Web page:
November 12, 2020

Real or Fake? 6 Great Tips for Authenticating a Vintage Louis Vuitton

Niki Tiliakos, Specialist, Lark Mason Associates

When buying and selling pre-owned handbags and luggage, tips for spotting fakes can be very useful.  The following is a guide to authentication that can help you navigate the field and save you from spending your hard earned money on counterfeit items.


The first thing I recommend you look at when assessing a used Louis Vuitton piece is the color of the leather trim.  The leather handles and trim on real Louis Vuitton bags ages to a rich tan color.  The trim on fake handbags usually has a pink or orange hue, and the leather is stiffer and not as soft as the leather on the real thing.  On cheaper fakes they use plastic.


Check the heat stamp. This should be crisp and even. If the ends are not as deep as the rest of the stamp, it is a fake.  There is one font, and the letters should be spaced a certain way.  The spacing on fakes can be off or the sizes of the characters can be off.  


Look at the hardware.  
First off, if the zipper pull or any larger piece of hardware does not have a company logo, it is not real.
Second, if the logo on the hardware is not crisp, even and centrally placed the piece is also fake.
Finally, each piece of hardware is brass, that means each zipper, the zipper pull and each rivet. Some of the better fakes nowadays do have well crafted hardware, so you should also make sure that all pieces of a certain type of hardware on the bag match.
The logo on the rivets on the outside of the bag should match the logo on the rivets on the inside of the bag. Often looking inside the bag can be the most telling in terms of authenticity. On a very good fake, that is the place where you might catch some small differences.  


There are several characteristics of the stitching of a bag that can be very telling. The quality of the stitches, alignment of stitches, the number of stitches and the color of the thread can all indicate whether a bag is real or fake.  Something that you can look for fairly easily is whether all of the stitches are the same length, look at details in placement and make sure they are all aligned.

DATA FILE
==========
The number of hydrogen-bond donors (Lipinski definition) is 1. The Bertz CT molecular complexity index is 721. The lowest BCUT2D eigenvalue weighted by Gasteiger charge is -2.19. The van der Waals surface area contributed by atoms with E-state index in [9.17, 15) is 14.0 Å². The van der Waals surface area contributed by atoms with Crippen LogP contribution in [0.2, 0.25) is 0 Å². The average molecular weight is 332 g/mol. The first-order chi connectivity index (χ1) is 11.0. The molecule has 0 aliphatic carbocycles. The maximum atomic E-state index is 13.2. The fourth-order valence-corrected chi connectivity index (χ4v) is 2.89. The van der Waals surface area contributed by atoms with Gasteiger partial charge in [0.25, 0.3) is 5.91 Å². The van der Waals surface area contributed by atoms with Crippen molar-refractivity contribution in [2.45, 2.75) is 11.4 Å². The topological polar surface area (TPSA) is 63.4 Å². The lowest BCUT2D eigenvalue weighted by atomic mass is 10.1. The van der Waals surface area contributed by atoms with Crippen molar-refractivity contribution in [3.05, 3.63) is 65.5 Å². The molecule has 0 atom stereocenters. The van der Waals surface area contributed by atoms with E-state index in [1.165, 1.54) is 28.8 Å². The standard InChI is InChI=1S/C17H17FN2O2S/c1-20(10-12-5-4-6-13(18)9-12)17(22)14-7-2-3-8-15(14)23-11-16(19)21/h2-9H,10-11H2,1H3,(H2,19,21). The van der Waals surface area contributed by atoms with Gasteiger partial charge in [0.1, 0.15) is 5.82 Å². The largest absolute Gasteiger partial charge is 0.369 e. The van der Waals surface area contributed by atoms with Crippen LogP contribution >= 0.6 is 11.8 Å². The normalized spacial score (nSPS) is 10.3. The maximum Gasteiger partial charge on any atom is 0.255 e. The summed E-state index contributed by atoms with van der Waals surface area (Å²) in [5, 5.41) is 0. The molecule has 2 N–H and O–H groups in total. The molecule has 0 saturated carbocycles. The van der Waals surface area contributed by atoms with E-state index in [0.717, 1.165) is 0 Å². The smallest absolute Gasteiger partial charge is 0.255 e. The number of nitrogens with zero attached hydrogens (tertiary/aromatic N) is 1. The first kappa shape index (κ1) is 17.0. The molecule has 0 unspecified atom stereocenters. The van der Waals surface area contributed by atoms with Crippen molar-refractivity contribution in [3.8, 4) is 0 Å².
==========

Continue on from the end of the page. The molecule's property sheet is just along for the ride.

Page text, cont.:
Do the number of stitches mirror each other on symmetrical parts of the handbag? The number of stitches used at the top of the handle of a Neverfull or any other bag should be the same on both sides. On a real Louis Vuitton bag, there are always a certain number of stitches in each place and that does not vary.  In some instances, an expert can count the number of stitches in certain places to tell whether a piece is real or notFinally, on the traditional monogram bags, the thread color is a specific color yellow on the trim and a specific color brown on the monogram leather.  Look at real pieces and acquaint yourself with the shade yellow and brown that is used.


The codes on Louis Vuitton handbags are actually date codes, not serial numbers.  This means that multiple bags have the same number.  Date codes started in the early 1980’s, so handbags that predate the 1980’s should not have a date code.  The most recent handbags have a date code that begins with two letters that indicate where it was made. The two letters are followed by four numbers that indicate the approximate date the handbag was made.  The first and third numbers indicate the week of the year it was made and the second and four numbers indicate the year.  If a date code does not follow this logic, ie it indicates that the bag was made in 2035, it cannot be real.  
While Louis Vuitton handbags never have serial numbers, their trunks do.  The serial numbers on trunks started prior to the 1980's, so a trunk from the 1930's with a serial number is ok. Dating Vuitton trunks and luggage can be more important than dating handbags.  Handbags are more easily dateable by style, but trunks are fairly consistent in that regard.  One way to narrow down the date a trunk was made is to look at the address and font on the serial number label.   For example, Louis Vuitton was located at the Avenue Marceau address from 1954 to 1986.  If you see a trunk with this address listed on its label, you know it cannot be older than 1986.  To further narrow down the time period, you can look at the font and design of the label.  This trunk was made in the early 1980’s, right before the time the company moved to the Champ-Élysées address that the flagship still holds.


If you are looking at a certain type of bag, compare the images of the bag you are interested in with bags online that you know without a doubt are real.  Make sure you compare all details, inside and out because they can mean a lot, particularly if you are only looking at a photo of an item.  If you are able to look at a real one, obviously that is the absolute best way to familiarize yourself with real bags, however it is not recommended that you go to the store and take up the sales person's time if you are not planning on buying from them.


For additional or item-specific questions, reach out to our Fashion & Jewelry specialist, Niki Tiliakos.
+1 (212) 289-5588 or